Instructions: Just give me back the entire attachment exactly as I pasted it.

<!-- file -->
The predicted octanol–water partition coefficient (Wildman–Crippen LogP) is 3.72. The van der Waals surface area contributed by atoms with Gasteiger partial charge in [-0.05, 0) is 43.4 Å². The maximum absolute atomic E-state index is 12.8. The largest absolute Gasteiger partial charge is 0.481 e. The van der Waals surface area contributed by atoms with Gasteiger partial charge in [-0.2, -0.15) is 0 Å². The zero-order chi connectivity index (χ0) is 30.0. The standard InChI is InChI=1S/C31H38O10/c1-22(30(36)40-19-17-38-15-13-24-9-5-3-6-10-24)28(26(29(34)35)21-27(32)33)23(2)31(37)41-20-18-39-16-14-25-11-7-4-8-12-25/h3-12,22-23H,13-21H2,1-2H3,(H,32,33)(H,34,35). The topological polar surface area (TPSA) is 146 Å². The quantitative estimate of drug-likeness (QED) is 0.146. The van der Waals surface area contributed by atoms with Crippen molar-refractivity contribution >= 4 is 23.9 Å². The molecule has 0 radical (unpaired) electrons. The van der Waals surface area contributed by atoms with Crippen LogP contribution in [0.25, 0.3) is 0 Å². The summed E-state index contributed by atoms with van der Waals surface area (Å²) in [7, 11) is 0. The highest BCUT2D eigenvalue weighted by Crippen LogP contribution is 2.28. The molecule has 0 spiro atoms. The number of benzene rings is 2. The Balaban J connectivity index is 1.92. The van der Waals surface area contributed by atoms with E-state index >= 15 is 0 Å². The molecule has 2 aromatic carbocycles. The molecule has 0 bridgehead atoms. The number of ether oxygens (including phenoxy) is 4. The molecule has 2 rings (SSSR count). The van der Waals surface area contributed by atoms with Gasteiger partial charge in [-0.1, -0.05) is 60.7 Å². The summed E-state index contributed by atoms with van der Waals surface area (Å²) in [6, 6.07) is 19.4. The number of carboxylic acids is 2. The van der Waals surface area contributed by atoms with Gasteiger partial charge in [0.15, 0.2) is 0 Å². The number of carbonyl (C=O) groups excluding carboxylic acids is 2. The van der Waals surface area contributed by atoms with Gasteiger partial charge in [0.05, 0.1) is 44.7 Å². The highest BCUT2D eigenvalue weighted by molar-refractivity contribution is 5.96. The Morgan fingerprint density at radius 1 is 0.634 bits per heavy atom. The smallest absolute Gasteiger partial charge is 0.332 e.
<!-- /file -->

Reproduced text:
The predicted octanol–water partition coefficient (Wildman–Crippen LogP) is 3.72. The van der Waals surface area contributed by atoms with Gasteiger partial charge in [-0.05, 0) is 43.4 Å². The maximum absolute atomic E-state index is 12.8. The largest absolute Gasteiger partial charge is 0.481 e. The van der Waals surface area contributed by atoms with Gasteiger partial charge in [-0.2, -0.15) is 0 Å². The zero-order chi connectivity index (χ0) is 30.0. The standard InChI is InChI=1S/C31H38O10/c1-22(30(36)40-19-17-38-15-13-24-9-5-3-6-10-24)28(26(29(34)35)21-27(32)33)23(2)31(37)41-20-18-39-16-14-25-11-7-4-8-12-25/h3-12,22-23H,13-21H2,1-2H3,(H,32,33)(H,34,35). The topological polar surface area (TPSA) is 146 Å². The quantitative estimate of drug-likeness (QED) is 0.146. The van der Waals surface area contributed by atoms with Crippen molar-refractivity contribution >= 4 is 23.9 Å². The molecule has 0 radical (unpaired) electrons. The van der Waals surface area contributed by atoms with Crippen LogP contribution in [0.25, 0.3) is 0 Å². The summed E-state index contributed by atoms with van der Waals surface area (Å²) in [7, 11) is 0. The highest BCUT2D eigenvalue weighted by Crippen LogP contribution is 2.28. The molecule has 0 spiro atoms. The number of benzene rings is 2. The Balaban J connectivity index is 1.92. The van der Waals surface area contributed by atoms with E-state index >= 15 is 0 Å². The molecule has 2 aromatic carbocycles. The molecule has 0 bridgehead atoms. The number of ether oxygens (including phenoxy) is 4. The molecule has 2 rings (SSSR count). The van der Waals surface area contributed by atoms with Gasteiger partial charge in [-0.1, -0.05) is 60.7 Å². The summed E-state index contributed by atoms with van der Waals surface area (Å²) in [6, 6.07) is 19.4. The number of carboxylic acids is 2. The van der Waals surface area contributed by atoms with Gasteiger partial charge in [0.15, 0.2) is 0 Å². The number of carbonyl (C=O) groups excluding carboxylic acids is 2. The van der Waals surface area contributed by atoms with Gasteiger partial charge in [0.05, 0.1) is 44.7 Å². The highest BCUT2D eigenvalue weighted by molar-refractivity contribution is 5.96. The Morgan fingerprint density at radius 1 is 0.634 bits per heavy atom. The smallest absolute Gasteiger partial charge is 0.332 e.